Time to light some fires

Firefighters have a demanding job. On the one hand, they do all the stuff that we expect in a crisis, like turning up and fighting a roaring blaze. Behind the scenes is all the important stuff we don’t see – getting prepared for the next big fire, and working to create conditions that make fires difficult to take hold at all.  

In many ways, public leadership is the same. Part of the job is in responding to issues as they present, while another is front-footing fires before they can kindle. The critical difference between leadership and firefighting though, is that leaders have the capability to do something that many firefighters don’t - lighting the flame. 

(And sometimes, we need to think more like bush firefighters and set a controlled burn, to clear out the litter that's accumulated underfoot...)

Brave public leaders set the world on fire occasionally. They do this by thinking big and embracing new opportunities to achieve their vision for the community.

Lighting fires shouldn’t be done willy-nilly however - bold, effective decisions mean we need to be really clear about where we’re going, and what might get in our way.  

“Wind extinguishes a candle and energizes fire.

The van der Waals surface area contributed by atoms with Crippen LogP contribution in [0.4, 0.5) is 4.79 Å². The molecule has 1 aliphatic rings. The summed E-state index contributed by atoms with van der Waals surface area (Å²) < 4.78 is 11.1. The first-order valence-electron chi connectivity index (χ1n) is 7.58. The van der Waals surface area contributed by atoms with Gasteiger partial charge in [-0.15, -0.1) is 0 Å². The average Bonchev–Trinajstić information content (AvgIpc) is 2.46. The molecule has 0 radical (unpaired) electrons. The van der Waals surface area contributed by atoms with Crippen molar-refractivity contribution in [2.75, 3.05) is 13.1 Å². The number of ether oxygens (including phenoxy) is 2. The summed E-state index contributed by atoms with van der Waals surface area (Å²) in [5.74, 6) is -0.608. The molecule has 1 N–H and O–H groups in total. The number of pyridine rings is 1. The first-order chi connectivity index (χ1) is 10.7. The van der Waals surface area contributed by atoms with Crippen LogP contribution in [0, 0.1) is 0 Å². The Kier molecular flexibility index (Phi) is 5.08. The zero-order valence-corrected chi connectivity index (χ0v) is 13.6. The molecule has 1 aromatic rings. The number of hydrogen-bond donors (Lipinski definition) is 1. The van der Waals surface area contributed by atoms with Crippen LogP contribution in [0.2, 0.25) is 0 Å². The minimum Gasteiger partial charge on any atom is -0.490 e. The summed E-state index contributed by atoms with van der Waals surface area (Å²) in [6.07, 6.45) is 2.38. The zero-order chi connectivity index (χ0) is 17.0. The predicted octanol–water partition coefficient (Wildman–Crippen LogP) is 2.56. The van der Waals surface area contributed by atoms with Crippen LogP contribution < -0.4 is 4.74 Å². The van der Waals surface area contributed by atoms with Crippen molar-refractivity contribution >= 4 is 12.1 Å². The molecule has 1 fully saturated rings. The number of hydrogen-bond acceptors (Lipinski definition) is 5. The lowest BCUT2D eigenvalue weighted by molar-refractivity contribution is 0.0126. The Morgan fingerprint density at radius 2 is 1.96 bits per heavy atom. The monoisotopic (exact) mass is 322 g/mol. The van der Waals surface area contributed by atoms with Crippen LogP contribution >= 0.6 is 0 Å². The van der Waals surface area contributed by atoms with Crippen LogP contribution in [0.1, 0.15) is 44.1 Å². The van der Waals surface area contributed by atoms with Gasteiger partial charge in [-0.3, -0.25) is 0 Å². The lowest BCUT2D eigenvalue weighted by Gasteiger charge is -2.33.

Likewise with randomness, uncertainty, chaos; you want to use them, not hide from them. You want to be the fire and wish for the wind.” 

- Nassim Nicholas Taleb 

Some of the most enjoyable work I do with boards and leadership teams supports better, faster decisions through understanding strategic risk. (I ran a free webinar on this yesterday – watch the recording here.) 

Senior leaders don’t always understand strategic risk very well. The strategic gets all mixed in with garden-variety operational risk management. When this happens, decision-makers get stuck in the weeds and risk falls by the wayside, is delegated or ignored.  

The result: slow and scattered decision-making, wasted time and lost opportunities. 

Strategic+Risk.png

Strategic risk management, then, is about lighting the odd fire. While operational risk management focuses on prevention – protecting the value we already have, strategic risk management is about creating new value.  

While operational risk asks the question: “how do we keep everything ticking over safely?” strategic risk asks: “what might stand in the way of meaningful change?”  

The difference is like night and day – and when senior leaders and decision makers focus on those questions, we can think bigger and focus on the stuff that really matters, to have real impact.

Where is your board, team or Council on this the continuum?  

Is it time to light some fires? 

Til next week